Pakkianathan BC, Singh NK, Krishnan M, König S - BMC Biochem. (2012)

MS/MS spectra of peptides unique for specific 30 kDa lipoproteins. Fragment ion series from the N- and C-terminus were observed as well as immonium ions. A) L302. B/C) from purified lipoprotein (fraction 60, Fig. 4). B) LP3/L301, C) LP3/L301, modified (phosphorylated or O-sulfonated).
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Related In: Results  -  Collection

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getmorefigures.php?uid=PMC3306753&req=5

Figure 3: MS/MS spectra of peptides unique for specific 30 kDa lipoproteins. Fragment ion series from the N- and C-terminus were observed as well as immonium ions. A) L302. B/C) from purified lipoprotein (fraction 60, Fig. 4). B) LP3/L301, C) LP3/L301, modified (phosphorylated or O-sulfonated).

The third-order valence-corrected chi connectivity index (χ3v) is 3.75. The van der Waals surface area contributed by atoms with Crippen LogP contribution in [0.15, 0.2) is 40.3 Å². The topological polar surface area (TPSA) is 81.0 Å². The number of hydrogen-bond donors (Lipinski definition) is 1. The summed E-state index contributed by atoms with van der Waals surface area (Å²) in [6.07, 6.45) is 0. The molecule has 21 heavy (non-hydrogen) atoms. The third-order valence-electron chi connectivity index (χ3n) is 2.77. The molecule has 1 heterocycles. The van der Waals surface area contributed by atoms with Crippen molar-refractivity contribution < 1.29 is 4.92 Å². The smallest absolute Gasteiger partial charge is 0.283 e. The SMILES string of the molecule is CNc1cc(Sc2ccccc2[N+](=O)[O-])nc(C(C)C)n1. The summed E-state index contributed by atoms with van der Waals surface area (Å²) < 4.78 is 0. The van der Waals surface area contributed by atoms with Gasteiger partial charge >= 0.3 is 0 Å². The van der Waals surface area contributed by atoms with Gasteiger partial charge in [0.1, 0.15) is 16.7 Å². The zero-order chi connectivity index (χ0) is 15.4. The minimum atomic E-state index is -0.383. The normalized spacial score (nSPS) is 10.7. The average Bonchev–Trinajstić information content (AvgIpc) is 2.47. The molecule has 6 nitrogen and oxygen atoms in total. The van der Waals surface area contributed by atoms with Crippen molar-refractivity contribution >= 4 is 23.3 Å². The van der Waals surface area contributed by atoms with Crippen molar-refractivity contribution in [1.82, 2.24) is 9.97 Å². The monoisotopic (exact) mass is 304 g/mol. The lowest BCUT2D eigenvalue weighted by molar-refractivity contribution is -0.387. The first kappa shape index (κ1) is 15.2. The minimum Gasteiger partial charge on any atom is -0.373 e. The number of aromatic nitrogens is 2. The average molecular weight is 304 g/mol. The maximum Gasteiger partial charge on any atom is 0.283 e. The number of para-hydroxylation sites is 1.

Mentions: The assignment of the MS data for pupal lipoproteins is summarized in Table 1. It is based on peptides, which are unique for certain protein sequences (for individual peptide matches see Additional file 5 and Additional file 14). An exemplary spectrum for a unique peptide of L302 is shown in Figure 3A demonstrating confident sequence determination. The Q-TOF mass spectrometer allows measurements with a resolution of ~10.000 (full width at half maximum) and mass accuracies < 10 ppm, but the assignment of amino acid residues very similar in mass such as lysine (128.095 mass units) and glutamine (128.056 mass units) may remain ambiguous. Isobaric amino acids residues like leucine and isoleucine (both 113.084 mass units) were also not distinguishable in the chosen measurement approach. None of the three bands at ~29, 30 and 31 kDa could be assigned to only one protein sequence even though they were well separated in 1D-PAGE. In fact, characteristic peptides for every single lipoprotein L1-L5 could be detected in hemolymph day 1 (bands at 30, 31 kDa) and day 5 (bands at 29 and 30 kDa). The observation that L2 and G3 were absent on day 1 in the 29 kDa band and L1 was not found in the 31 kDa band at day 5 may in principal be attributed to a lower concentration of those proteins during certain periods of development; more likely, however, are difficulties in finding unique peptides in the complex mixtures present in each band. This is especially true, since hemolymph is the link between synthesis and storage site and all lipoproteins L1-L5 have arrived in PVFB at day 5. Essentially, all lipoproteins L1 to L5 could be found in all three bands, possibly at different individual lengths or in modified forms. Obviously, 1D-PAGE technology is not sensitive enough to visualize subtle concentration changes of one of several proteins in a single band. Therefore, we hoped to achieve better separation in 2D-PAGE experiments of FB and hemolymph methanol/chloroform precipitated protein samples from final instar stadium (day 3, V instar; non-linear pI range 3-10; Figure 4). This technology separates proteins not only by molecular weight but also by their isoelectric point and it has been used to analyze silkworm hemolymph proteins, skeletal muscle, silk glands and FB (for review see [2]). Approximately 250 proteins spots were visible in the gel image for PPFB, 210 for hemolymph and 190 for PVFB. A relatively uniform staining of the spots in the PPFB image infered that many proteins were produced at the synthesis site at about equal rate. In hemolymph, however, about a dozen spots across the whole gel were more intensively stained including spots in the 30 kDa region. This pattern is almost mirrored for PVFB demonstrating again the protein flow synthesis > transport > storage. Thirty-two protein spots were excised from the gel of the hemolymph proteome in the 30 kDa region and subjected to proteomic analysis. Unfortunately, the 30 kDa proteins were distributed over an area of pI ~5-9 with low resolution (for spot assignment see Additional file 15). Lipoproteins L1 to L5 were detected in parallel in single spots, but also in different spots at varying pI. That effect was repeatedly observed although other proteins such as 27 kDa glycoprotein, juvenile hormone binding protein and 14-3-3 protein could be well separated. Possibly, functional moieties of varying size such as lipids, attached to the protein backbone, were responsible for this property of the 30 kDa proteins. It became clear in these experiments that traditional gel electrophoretic separation techniques were not suitable to properly elucidate the primary structure of these proteins.